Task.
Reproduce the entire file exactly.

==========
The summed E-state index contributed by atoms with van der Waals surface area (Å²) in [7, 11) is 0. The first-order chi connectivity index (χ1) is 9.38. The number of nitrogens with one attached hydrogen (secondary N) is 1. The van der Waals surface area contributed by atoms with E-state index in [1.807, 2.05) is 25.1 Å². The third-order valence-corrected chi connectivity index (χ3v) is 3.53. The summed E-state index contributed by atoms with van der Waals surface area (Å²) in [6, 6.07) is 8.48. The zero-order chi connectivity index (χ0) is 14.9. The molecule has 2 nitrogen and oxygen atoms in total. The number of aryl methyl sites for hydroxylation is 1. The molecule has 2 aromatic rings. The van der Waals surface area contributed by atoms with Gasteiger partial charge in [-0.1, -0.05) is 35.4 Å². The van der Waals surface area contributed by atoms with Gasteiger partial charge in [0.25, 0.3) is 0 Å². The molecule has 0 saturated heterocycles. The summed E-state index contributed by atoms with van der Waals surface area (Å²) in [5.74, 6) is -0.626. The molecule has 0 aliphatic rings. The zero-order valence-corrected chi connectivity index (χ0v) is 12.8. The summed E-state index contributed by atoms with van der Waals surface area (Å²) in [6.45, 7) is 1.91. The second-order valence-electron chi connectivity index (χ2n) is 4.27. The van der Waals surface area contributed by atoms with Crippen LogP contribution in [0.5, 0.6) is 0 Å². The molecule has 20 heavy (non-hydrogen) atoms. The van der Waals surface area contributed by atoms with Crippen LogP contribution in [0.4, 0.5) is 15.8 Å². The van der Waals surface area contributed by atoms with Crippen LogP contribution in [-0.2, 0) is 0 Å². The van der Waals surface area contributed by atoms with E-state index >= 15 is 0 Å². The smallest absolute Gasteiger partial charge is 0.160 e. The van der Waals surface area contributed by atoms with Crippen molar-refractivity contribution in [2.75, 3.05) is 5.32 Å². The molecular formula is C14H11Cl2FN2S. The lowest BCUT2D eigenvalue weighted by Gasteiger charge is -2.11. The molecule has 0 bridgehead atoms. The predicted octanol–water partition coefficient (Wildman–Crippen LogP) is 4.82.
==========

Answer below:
The summed E-state index contributed by atoms with van der Waals surface area (Å²) in [7, 11) is 0. The first-order chi connectivity index (χ1) is 9.38. The number of nitrogens with one attached hydrogen (secondary N) is 1. The van der Waals surface area contributed by atoms with E-state index in [1.807, 2.05) is 25.1 Å². The third-order valence-corrected chi connectivity index (χ3v) is 3.53. The summed E-state index contributed by atoms with van der Waals surface area (Å²) in [6, 6.07) is 8.48. The zero-order chi connectivity index (χ0) is 14.9. The molecule has 2 nitrogen and oxygen atoms in total. The number of aryl methyl sites for hydroxylation is 1. The molecule has 2 aromatic rings. The van der Waals surface area contributed by atoms with Gasteiger partial charge in [-0.1, -0.05) is 35.4 Å². The van der Waals surface area contributed by atoms with Gasteiger partial charge in [0.25, 0.3) is 0 Å². The molecule has 0 saturated heterocycles. The summed E-state index contributed by atoms with van der Waals surface area (Å²) in [5.74, 6) is -0.626. The molecule has 0 aliphatic rings. The zero-order valence-corrected chi connectivity index (χ0v) is 12.8. The summed E-state index contributed by atoms with van der Waals surface area (Å²) in [6.45, 7) is 1.91. The second-order valence-electron chi connectivity index (χ2n) is 4.27. The van der Waals surface area contributed by atoms with Crippen LogP contribution in [0.5, 0.6) is 0 Å². The molecule has 20 heavy (non-hydrogen) atoms. The van der Waals surface area contributed by atoms with Crippen LogP contribution in [0.4, 0.5) is 15.8 Å². The van der Waals surface area contributed by atoms with Crippen LogP contribution in [-0.2, 0) is 0 Å². The van der Waals surface area contributed by atoms with E-state index >= 15 is 0 Å². The smallest absolute Gasteiger partial charge is 0.160 e. The van der Waals surface area contributed by atoms with Crippen molar-refractivity contribution in [2.75, 3.05) is 5.32 Å². The molecular formula is C14H11Cl2FN2S. The lowest BCUT2D eigenvalue weighted by Gasteiger charge is -2.11. The molecule has 0 bridgehead atoms. The predicted octanol–water partition coefficient (Wildman–Crippen LogP) is 4.82.